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rfc start_date decision_date pr status

Blob normalisation


This RFC proposes an algorithm to normalise blobs of data such that the hashing algorithm (RFC0010) is predictable. This RFC replaces the item canonicalisation obsoleted by RFC0010.

Note that throughout this RFC blob and item are used interchangeably.


The current specification suggests how null values and empty strings should be treated in terms of normalisation but it is not clear so it is open for interpretation.


Blobs of data must have a normal form such that algorithms processing them (e.g. hashing algorithm (RFC0010)) have a consistent output. Blobs of data are attribute-value pair associative arrays where values are Strings but nulls have to be addressed with care.

The following algorithm ensures all nullable values are removed from the normalised representation:

  1. Let blob be the blob to normalise.
  2. Let result be an empty dictionary.
  3. Foreach (attr, value) pair in blob:
    1. If value is null, continue.
    2. If value is an empty String, continue.
    3. If value is an empty Set, continue.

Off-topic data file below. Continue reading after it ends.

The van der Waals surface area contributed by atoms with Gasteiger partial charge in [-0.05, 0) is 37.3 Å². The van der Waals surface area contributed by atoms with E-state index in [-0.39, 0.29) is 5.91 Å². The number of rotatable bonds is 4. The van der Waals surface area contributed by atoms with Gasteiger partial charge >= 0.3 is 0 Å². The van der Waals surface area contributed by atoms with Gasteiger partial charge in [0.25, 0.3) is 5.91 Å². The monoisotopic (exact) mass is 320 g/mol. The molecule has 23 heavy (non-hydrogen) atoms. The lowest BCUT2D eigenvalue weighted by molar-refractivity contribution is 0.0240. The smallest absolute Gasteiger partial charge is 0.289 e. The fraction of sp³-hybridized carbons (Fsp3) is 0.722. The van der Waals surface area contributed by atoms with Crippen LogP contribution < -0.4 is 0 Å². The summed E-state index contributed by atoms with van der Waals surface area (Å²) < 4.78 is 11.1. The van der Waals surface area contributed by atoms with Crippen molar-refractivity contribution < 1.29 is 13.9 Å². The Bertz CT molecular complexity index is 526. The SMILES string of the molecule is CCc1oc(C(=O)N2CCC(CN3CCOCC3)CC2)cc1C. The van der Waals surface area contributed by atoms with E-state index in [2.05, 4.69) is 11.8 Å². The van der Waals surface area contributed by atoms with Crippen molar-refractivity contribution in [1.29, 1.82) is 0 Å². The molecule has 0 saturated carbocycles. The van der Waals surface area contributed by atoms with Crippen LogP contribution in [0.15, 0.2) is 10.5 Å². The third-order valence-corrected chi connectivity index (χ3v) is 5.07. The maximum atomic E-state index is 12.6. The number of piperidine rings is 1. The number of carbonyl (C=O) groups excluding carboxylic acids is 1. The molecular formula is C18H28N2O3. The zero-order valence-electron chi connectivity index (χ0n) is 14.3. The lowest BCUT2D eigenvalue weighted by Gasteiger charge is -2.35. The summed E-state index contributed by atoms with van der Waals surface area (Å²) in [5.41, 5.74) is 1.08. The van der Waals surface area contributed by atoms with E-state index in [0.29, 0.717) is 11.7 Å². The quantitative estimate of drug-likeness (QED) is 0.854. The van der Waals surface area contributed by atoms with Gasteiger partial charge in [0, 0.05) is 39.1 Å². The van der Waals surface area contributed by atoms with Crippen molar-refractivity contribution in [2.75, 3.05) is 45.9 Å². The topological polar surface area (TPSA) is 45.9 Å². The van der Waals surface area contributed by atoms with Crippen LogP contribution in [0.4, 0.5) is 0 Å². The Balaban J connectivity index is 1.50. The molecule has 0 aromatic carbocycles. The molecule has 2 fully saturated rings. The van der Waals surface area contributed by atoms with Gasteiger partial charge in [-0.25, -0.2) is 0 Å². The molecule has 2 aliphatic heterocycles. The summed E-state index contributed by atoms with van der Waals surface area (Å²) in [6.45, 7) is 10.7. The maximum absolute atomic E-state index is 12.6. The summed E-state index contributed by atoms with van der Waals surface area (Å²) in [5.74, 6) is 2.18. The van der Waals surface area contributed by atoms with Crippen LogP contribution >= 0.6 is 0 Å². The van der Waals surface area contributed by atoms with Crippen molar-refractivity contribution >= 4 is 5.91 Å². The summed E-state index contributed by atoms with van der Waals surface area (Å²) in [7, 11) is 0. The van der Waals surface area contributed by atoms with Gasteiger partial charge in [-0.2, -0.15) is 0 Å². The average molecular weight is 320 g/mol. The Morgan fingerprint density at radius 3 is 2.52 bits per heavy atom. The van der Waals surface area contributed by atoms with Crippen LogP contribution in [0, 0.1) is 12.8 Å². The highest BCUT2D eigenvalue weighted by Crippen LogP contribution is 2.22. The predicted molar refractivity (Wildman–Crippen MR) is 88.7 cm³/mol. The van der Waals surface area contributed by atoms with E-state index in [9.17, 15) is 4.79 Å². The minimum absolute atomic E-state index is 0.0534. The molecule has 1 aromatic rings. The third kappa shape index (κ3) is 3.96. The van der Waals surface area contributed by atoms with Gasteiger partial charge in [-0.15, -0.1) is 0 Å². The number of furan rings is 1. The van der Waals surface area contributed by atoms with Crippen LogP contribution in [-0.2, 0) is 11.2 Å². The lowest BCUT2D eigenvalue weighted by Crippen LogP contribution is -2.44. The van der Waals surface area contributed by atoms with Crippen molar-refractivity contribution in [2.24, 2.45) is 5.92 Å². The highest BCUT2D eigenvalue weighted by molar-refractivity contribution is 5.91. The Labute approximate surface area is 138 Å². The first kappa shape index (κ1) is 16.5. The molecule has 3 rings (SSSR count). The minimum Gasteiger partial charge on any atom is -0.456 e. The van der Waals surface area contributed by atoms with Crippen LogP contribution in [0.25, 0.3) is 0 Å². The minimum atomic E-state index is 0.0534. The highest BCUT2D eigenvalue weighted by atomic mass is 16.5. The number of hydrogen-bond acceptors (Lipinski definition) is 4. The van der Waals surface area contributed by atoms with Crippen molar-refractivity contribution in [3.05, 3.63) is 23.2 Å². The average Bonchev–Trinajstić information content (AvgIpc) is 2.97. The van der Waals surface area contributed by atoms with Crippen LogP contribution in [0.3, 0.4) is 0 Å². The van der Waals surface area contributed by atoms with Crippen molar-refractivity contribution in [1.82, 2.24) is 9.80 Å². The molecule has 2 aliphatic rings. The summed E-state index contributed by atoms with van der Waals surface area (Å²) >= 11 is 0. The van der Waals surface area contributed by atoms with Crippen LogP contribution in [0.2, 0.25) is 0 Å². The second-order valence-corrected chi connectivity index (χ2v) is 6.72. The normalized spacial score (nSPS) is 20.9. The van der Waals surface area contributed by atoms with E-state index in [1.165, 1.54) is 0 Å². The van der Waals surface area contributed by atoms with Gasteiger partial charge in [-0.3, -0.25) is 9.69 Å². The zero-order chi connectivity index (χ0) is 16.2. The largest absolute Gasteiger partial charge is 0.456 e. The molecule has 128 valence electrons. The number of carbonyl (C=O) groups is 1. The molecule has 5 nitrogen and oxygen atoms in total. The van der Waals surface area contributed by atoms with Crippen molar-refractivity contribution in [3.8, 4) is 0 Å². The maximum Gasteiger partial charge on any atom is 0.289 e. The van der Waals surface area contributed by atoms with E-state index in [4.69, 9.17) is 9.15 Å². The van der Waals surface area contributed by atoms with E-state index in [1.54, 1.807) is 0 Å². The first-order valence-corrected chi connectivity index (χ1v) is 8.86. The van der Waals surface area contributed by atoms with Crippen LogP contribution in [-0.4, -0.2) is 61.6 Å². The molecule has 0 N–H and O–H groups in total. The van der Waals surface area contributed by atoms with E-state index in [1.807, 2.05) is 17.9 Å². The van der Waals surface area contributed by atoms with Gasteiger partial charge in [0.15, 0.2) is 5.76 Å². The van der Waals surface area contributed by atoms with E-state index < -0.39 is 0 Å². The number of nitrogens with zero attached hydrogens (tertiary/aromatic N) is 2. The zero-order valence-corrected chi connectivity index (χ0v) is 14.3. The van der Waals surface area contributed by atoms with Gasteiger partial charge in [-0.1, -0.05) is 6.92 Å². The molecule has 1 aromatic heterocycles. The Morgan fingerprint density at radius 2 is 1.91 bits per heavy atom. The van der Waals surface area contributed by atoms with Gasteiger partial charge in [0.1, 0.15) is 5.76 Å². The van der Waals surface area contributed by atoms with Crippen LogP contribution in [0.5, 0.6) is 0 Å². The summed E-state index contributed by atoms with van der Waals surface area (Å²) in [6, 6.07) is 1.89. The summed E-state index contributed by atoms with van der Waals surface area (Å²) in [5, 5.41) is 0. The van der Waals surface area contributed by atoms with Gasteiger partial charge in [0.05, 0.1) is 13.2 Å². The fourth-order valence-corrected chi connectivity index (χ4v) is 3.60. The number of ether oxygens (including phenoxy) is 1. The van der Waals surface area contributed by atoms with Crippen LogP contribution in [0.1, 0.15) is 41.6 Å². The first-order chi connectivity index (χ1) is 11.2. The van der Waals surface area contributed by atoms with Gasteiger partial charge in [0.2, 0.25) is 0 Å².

4. If value is a Set:
      1. Let normSet be an empty Set.
      2. Foreach el in value:
        1. If el is null, continue.
        2. If el is an empty String, continue.
        3. Otherwise, normalise el and append the result to to normSet.
      3. If normSet is empty, continue.
      4. Otherwise, set (attr, normSet) to result.
    5. Otherwise,
      1. Let normValue be null.
      2. Normalise value and set normValue.
      3. Set (attr, normValue) to result.

In summary, any value that is an empty String, empty Set or Set with empty strings in it is normalised as a null value and removed from the normalised result.

Note that this normalisation allows parity between flexible formats like JSON and rigid formats like CSV. For example, in CSV having an empty field, emtpy string, would be normalised as null.

String normalisation

A string should be in the NFC form as defined by the Unicode standard:

Security considerations

There are no known security implications arising from this proposal.